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Secessions, Coups and the International Rule of Law: Assessing the Decline of the Effective Control Doctrine

Melbourne Journal of International Law
Volume 11 Issue 2 (Nov 2010)

Abstract: International legal standing has traditionally been established by victory in a trial by ordeal: a region initially integral to an existing state successfully establishes itself as an independent sovereign unit only where its secession movement creates, usually by decisive victory in an armed struggle, facts on the ground that appear irreversible; an insurgent faction successfully establishes itself as a government where it overthrows an existing constitutional structure and secures, even if at bayonet-point, widespread popular acquiescence. Insofar as it is perceived as little more than an imprimatur for 'might makes right' at the local level, this 'effective control doctrine' is manifestly offensive to a rule-of-law sensibility. Notwithstanding the international order's disposition to defer to the outcome of internal conflicts, alternative solutions are available where a state manifestly fails to embody the self-determination of the entirety of the territorial population, or where a government manifestly fails to represent the political community that the state encompasses. These alternative solutions, however, far from generating new generally applicable doctrines, tend ineluctably to have an ad hoc character.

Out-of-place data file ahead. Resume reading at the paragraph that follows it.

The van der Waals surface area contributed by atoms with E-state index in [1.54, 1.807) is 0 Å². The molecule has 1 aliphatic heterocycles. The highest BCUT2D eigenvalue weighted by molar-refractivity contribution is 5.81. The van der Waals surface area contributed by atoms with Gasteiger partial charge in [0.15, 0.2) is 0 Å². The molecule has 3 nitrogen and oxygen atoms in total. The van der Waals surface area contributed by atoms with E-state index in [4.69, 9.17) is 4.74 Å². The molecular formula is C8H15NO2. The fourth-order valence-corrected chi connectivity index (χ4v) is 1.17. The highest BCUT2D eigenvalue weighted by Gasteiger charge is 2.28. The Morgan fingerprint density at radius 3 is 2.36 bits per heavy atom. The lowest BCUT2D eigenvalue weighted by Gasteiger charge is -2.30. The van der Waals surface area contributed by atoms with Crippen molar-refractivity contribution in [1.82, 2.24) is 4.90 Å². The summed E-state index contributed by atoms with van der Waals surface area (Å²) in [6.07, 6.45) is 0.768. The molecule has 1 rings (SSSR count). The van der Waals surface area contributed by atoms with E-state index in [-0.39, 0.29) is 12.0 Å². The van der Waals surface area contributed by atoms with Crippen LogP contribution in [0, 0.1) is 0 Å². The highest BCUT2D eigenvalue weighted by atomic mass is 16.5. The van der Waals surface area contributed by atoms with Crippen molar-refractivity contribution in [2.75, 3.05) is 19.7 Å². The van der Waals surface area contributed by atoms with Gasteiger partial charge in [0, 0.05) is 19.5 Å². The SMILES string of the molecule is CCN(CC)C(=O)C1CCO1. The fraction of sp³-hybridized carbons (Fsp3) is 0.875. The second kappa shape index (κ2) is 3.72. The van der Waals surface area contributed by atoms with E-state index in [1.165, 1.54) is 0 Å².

To cite this article: Roth, Brad R. Secessions, Coups and the International Rule of Law: Assessing the Decline of the Effective Control Doctrine [online]. Melbourne Journal of International Law, Vol. 11, No. 2, Nov 2010: 393-440. Availability: <http://search.informit.com.au/documentSummary;dn=749400452181905;res=IELHSS> ISSN: 1444-8602. [cited 29 May 16].

Personal Author: Roth, Brad R; Source: Melbourne Journal of International Law, Vol. 11, No. 2, Nov 2010: 393-440 Document Type: Journal Article ISSN: 1444-8602 Subject: International law; Legitimacy of governments; Rule of law; Recognition (International law); Peer Reviewed: Yes Affiliation: (1) Associate Professor of Political Science and Law, Wayne State University

Database: Humanities & Social Sciences Collection